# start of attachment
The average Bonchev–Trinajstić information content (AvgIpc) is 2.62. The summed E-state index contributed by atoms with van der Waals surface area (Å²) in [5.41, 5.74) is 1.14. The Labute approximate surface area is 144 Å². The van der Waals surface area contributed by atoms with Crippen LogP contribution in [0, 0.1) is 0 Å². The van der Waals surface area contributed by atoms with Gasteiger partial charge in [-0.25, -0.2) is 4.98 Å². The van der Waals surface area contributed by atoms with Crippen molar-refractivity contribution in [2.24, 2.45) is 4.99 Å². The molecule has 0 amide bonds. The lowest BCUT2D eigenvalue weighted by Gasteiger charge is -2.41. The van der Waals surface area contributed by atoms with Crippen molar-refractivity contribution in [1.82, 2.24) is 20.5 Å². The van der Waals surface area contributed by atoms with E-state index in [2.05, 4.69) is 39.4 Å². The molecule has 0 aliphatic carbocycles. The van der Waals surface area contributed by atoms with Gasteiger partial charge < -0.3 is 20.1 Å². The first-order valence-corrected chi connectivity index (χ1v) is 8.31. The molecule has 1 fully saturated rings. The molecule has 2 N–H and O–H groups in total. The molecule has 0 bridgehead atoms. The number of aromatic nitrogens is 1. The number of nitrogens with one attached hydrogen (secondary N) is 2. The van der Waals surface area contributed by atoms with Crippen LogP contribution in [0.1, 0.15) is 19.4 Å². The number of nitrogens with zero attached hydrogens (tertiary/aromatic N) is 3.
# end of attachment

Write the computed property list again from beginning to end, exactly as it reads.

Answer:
The average Bonchev–Trinajstić information content (AvgIpc) is 2.62. The summed E-state index contributed by atoms with van der Waals surface area (Å²) in [5.41, 5.74) is 1.14. The Labute approximate surface area is 144 Å². The van der Waals surface area contributed by atoms with Crippen LogP contribution in [0, 0.1) is 0 Å². The van der Waals surface area contributed by atoms with Gasteiger partial charge in [-0.25, -0.2) is 4.98 Å². The van der Waals surface area contributed by atoms with Crippen molar-refractivity contribution in [2.24, 2.45) is 4.99 Å². The molecule has 0 amide bonds. The lowest BCUT2D eigenvalue weighted by Gasteiger charge is -2.41. The van der Waals surface area contributed by atoms with Crippen molar-refractivity contribution in [1.82, 2.24) is 20.5 Å². The van der Waals surface area contributed by atoms with E-state index in [2.05, 4.69) is 39.4 Å². The molecule has 0 aliphatic carbocycles. The van der Waals surface area contributed by atoms with Gasteiger partial charge < -0.3 is 20.1 Å². The first-order valence-corrected chi connectivity index (χ1v) is 8.31. The molecule has 1 fully saturated rings. The molecule has 2 N–H and O–H groups in total. The molecule has 0 bridgehead atoms. The number of aromatic nitrogens is 1. The number of nitrogens with one attached hydrogen (secondary N) is 2. The van der Waals surface area contributed by atoms with Crippen LogP contribution in [0.1, 0.15) is 19.4 Å². The number of nitrogens with zero attached hydrogens (tertiary/aromatic N) is 3.